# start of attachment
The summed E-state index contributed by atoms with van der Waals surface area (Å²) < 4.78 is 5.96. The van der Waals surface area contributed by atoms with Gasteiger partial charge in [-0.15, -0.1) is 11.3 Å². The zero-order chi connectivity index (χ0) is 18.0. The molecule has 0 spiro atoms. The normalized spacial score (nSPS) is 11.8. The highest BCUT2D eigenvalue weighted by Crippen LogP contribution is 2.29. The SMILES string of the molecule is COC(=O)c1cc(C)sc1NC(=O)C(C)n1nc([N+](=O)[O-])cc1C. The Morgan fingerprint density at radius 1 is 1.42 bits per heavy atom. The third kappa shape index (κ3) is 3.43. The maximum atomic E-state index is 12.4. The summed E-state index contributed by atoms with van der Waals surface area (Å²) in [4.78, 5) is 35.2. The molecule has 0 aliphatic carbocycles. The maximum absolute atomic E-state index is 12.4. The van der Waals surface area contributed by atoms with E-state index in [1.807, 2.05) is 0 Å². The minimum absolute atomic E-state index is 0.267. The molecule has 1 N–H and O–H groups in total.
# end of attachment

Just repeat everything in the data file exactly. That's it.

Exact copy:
The summed E-state index contributed by atoms with van der Waals surface area (Å²) < 4.78 is 5.96. The van der Waals surface area contributed by atoms with Gasteiger partial charge in [-0.15, -0.1) is 11.3 Å². The zero-order chi connectivity index (χ0) is 18.0. The molecule has 0 spiro atoms. The normalized spacial score (nSPS) is 11.8. The highest BCUT2D eigenvalue weighted by Crippen LogP contribution is 2.29. The SMILES string of the molecule is COC(=O)c1cc(C)sc1NC(=O)C(C)n1nc([N+](=O)[O-])cc1C. The Morgan fingerprint density at radius 1 is 1.42 bits per heavy atom. The third kappa shape index (κ3) is 3.43. The maximum atomic E-state index is 12.4. The summed E-state index contributed by atoms with van der Waals surface area (Å²) in [4.78, 5) is 35.2. The molecule has 0 aliphatic carbocycles. The maximum absolute atomic E-state index is 12.4. The van der Waals surface area contributed by atoms with E-state index in [1.807, 2.05) is 0 Å². The minimum absolute atomic E-state index is 0.267. The molecule has 1 N–H and O–H groups in total.